Sunday, December 30, 2012

price of lobster in Nova Scotia

Right now at Sobeys here in the peak buying season lobster is on for $5 a pound. The grocery store price is now the same as the roadside folks selling lobster off the backs of their trucks.

I suppose it's possible this is some Machiavellian scheme by the major grocery chains to put the apparently unlicensed, unregulated independent roadsiders who sprung up the last couple of years out of business and restore the traditional retail model. I don't believe that though.

The problem with lobster is that there are too many fishermen bringing in too much catch. With excess supply the hit is on price per pound. The roots of this go back to the US financial crisis from 2007. In the period 2000-2007 house prices were constantly rising and it was easy to convert on paper gains into real cash through home equity loans. This housing wealth allowed many of the American middle and lower middle class to "live big" and premium lobster at Christmas was one of many luxuries they enjoyed.

Today and for the last few years only the really well to do in America are inclined to splurge on imported Atlantic lobster. A weak US dollar hasn't helped either.

So what to do? This year, like several previous years, there was a "strike" at the beginning of the lobster season as a protest to disappointing wharf prices. It worked to an extent. Choking supply for a few days did nudge prices up - until everyone then went back to their boats to sea. The long term solution is to permanently choke off the lobster supply. That is, there needs to be fewer boats on the water bringing in less catch collectively. So it's on DFO to reduce quota, cancel and buy out lobster licenses.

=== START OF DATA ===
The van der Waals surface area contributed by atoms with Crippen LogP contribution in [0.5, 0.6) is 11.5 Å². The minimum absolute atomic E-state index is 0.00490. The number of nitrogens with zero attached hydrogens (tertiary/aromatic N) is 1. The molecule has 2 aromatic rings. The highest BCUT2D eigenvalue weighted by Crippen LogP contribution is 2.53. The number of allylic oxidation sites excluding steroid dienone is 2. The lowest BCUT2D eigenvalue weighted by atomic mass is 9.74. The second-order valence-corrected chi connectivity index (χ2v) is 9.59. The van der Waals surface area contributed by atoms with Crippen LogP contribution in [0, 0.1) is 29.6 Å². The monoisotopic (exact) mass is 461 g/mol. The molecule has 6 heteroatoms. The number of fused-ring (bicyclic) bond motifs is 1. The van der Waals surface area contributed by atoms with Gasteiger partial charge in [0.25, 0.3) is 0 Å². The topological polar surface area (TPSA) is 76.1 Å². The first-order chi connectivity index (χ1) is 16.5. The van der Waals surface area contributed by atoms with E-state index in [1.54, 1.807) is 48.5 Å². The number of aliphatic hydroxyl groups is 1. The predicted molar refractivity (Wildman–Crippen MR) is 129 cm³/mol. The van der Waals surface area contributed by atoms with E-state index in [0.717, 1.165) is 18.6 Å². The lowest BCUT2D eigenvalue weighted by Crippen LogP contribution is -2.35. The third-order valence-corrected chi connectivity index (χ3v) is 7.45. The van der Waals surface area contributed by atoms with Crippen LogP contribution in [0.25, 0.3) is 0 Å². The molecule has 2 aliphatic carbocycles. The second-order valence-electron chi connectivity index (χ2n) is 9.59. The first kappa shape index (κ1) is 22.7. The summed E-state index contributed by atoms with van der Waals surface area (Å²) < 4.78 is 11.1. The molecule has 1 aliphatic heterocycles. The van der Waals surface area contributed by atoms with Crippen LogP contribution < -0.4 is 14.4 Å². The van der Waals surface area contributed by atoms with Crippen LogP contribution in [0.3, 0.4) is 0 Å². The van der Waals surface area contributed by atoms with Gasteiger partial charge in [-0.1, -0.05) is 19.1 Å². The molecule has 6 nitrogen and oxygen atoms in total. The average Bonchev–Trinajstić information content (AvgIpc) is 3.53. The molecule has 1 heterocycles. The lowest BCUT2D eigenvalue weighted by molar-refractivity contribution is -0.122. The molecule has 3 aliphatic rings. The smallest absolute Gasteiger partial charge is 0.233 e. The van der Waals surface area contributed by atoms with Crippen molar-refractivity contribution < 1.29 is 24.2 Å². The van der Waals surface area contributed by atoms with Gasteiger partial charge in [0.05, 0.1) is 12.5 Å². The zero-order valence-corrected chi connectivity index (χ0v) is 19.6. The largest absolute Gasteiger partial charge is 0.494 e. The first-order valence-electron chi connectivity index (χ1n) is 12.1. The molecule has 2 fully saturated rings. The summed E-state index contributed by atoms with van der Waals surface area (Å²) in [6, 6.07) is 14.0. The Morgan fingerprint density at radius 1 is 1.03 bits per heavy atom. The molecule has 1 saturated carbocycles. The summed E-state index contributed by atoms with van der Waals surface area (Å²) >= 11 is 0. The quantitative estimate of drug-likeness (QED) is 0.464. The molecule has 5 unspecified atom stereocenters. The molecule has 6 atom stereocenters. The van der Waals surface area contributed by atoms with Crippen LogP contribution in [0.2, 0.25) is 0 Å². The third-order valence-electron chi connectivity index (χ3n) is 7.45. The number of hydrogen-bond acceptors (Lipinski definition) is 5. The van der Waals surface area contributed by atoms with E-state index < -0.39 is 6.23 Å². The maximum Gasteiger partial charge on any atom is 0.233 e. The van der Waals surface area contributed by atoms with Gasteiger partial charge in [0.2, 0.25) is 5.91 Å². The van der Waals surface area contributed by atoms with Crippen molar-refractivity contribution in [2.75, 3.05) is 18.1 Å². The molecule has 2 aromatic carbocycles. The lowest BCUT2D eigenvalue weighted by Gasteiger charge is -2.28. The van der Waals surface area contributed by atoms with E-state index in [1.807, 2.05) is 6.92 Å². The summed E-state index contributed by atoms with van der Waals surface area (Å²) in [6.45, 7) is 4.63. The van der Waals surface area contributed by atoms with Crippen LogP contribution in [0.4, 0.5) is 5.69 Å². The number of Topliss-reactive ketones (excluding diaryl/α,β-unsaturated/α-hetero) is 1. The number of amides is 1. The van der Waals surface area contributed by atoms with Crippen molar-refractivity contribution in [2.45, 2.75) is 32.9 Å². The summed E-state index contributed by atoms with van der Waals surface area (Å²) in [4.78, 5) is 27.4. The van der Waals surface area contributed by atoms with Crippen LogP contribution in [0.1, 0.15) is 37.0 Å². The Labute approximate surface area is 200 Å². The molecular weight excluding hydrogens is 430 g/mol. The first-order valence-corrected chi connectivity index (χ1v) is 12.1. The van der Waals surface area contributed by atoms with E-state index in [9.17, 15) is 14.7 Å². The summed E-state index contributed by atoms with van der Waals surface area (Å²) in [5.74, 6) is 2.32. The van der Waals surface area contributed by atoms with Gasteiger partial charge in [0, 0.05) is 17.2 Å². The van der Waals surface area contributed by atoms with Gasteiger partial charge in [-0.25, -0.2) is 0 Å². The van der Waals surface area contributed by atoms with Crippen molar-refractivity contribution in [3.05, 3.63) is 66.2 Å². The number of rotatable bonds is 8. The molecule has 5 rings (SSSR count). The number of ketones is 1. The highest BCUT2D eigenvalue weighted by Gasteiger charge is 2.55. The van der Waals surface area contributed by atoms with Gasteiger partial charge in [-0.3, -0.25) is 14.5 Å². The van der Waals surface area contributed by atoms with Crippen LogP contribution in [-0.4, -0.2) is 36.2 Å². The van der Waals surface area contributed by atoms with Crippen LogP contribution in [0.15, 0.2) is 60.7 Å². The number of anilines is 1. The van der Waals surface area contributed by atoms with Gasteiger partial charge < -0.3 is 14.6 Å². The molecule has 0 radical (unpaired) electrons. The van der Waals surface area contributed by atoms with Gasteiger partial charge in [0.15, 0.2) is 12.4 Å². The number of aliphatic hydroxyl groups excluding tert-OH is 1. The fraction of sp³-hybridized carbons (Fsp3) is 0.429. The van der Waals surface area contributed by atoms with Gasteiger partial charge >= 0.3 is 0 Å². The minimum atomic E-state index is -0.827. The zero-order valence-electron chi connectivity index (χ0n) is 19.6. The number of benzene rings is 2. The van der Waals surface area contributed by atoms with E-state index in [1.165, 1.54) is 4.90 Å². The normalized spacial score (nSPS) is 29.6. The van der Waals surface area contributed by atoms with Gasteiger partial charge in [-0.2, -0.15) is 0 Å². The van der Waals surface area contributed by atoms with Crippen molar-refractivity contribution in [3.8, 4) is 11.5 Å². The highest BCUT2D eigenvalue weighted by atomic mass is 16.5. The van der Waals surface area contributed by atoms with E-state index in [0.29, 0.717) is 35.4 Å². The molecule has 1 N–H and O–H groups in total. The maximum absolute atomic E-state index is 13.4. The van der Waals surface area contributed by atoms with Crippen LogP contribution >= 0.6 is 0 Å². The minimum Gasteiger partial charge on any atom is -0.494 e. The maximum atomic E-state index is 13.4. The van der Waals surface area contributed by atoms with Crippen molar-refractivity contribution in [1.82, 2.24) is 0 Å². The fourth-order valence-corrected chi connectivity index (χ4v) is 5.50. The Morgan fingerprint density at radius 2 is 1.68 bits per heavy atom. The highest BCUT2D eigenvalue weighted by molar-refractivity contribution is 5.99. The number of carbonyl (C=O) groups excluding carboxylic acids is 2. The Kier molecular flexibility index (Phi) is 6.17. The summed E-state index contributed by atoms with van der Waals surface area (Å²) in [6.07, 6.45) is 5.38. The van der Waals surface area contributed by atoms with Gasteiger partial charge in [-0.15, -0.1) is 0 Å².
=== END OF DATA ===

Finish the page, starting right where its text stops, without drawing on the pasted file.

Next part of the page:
Wednesday, December 26, 2012

The Terminal Man by Michael Crichton

I finished another book. It was The Terminal Man by Michael Crichton. I got it from a church yard sale for $2. It was well worth it. This is one of his earlier titles, set in the early 1970s. In the book a man named Harry Benson is suffering from seizures that cause violent outbursts. Doctors at the neuro psychiatric unit of a major hospital think they can cure Benson by implanting a computer into him that sends electrical simulations to his brain right before seizures occur.

Facing a serious assault charge, Benson agrees to the operation. Alas in the wake of the operation unintended consequences occur. The patient Benson originally seems passive and docile however the doctors consequently learn too late that Harry has his own plans and they are constantly a step behind.

This was a very good book. Crichton, himself a medical doctor, writes about doctors and hospitals very well. He's really in his element here. Like Andromeda Strain, some of the major characters are doctors. Set in the early 1970s, a theme of this book is the increasing and possible dangerous reliance on computers and technology. Crichton explores this technology run amuck theme later in Jurassic Park and Prey.

The story is fast paced. The writing is very crisp. This is a fine Crichton title. There's a few Crichton left for me to find and finish. I enjoy his earlier work it tends to be quite good.

Monday, December 17, 2012

the mathematics of the NHL lockout

I was thinking about the NHL lockout recently. It occurred to me that a lost season would be far worse for the players than the owners.

The reason is because of time frames. The owners can take a long term view. They will still be around both individually and as a group 10, 15, 20 years from now. So for them it is in their interest to say lose this season to get an advantage as they can make it back and more over the longer term.

For the great majority of players, losing a year's pay is a disaster. Many NHL careers are short so any season is a major percentage of the money you will ever bank playing hockey. Many careers are only 1-4 seasons so to lose one of those iterations after all those years you worked unpaid to reach the NHL is a terrible result.